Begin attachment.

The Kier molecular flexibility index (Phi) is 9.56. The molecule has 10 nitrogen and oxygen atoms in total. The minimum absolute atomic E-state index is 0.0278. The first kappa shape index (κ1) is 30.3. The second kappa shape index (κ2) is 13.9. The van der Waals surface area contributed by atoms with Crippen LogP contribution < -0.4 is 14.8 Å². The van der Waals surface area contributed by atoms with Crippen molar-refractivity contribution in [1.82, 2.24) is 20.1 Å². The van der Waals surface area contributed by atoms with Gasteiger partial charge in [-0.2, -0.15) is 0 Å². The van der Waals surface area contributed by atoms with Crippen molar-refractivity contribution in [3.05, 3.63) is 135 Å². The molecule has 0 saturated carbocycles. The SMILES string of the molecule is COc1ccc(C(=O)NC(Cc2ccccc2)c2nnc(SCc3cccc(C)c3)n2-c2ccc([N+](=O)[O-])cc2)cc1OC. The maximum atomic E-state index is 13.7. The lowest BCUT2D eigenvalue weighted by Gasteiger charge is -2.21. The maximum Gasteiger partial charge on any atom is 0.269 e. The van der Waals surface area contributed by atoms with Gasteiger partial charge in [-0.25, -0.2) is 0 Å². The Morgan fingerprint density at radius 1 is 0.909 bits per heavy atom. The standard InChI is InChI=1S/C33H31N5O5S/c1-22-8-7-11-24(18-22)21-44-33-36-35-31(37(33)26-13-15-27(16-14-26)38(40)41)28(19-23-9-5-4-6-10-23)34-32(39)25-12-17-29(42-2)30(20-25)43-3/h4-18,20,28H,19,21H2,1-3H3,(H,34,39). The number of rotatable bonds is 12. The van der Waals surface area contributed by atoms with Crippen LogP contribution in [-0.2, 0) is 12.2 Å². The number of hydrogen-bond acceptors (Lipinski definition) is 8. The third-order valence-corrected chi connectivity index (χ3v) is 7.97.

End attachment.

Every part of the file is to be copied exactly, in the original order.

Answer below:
The Kier molecular flexibility index (Phi) is 9.56. The molecule has 10 nitrogen and oxygen atoms in total. The minimum absolute atomic E-state index is 0.0278. The first kappa shape index (κ1) is 30.3. The second kappa shape index (κ2) is 13.9. The van der Waals surface area contributed by atoms with Crippen LogP contribution < -0.4 is 14.8 Å². The van der Waals surface area contributed by atoms with Crippen molar-refractivity contribution in [1.82, 2.24) is 20.1 Å². The van der Waals surface area contributed by atoms with Gasteiger partial charge in [-0.2, -0.15) is 0 Å². The van der Waals surface area contributed by atoms with Crippen molar-refractivity contribution in [3.05, 3.63) is 135 Å². The molecule has 0 saturated carbocycles. The SMILES string of the molecule is COc1ccc(C(=O)NC(Cc2ccccc2)c2nnc(SCc3cccc(C)c3)n2-c2ccc([N+](=O)[O-])cc2)cc1OC. The maximum atomic E-state index is 13.7. The lowest BCUT2D eigenvalue weighted by Gasteiger charge is -2.21. The maximum Gasteiger partial charge on any atom is 0.269 e. The van der Waals surface area contributed by atoms with Gasteiger partial charge in [-0.25, -0.2) is 0 Å². The Morgan fingerprint density at radius 1 is 0.909 bits per heavy atom. The standard InChI is InChI=1S/C33H31N5O5S/c1-22-8-7-11-24(18-22)21-44-33-36-35-31(37(33)26-13-15-27(16-14-26)38(40)41)28(19-23-9-5-4-6-10-23)34-32(39)25-12-17-29(42-2)30(20-25)43-3/h4-18,20,28H,19,21H2,1-3H3,(H,34,39). The number of rotatable bonds is 12. The van der Waals surface area contributed by atoms with Crippen LogP contribution in [-0.2, 0) is 12.2 Å². The number of hydrogen-bond acceptors (Lipinski definition) is 8. The third-order valence-corrected chi connectivity index (χ3v) is 7.97.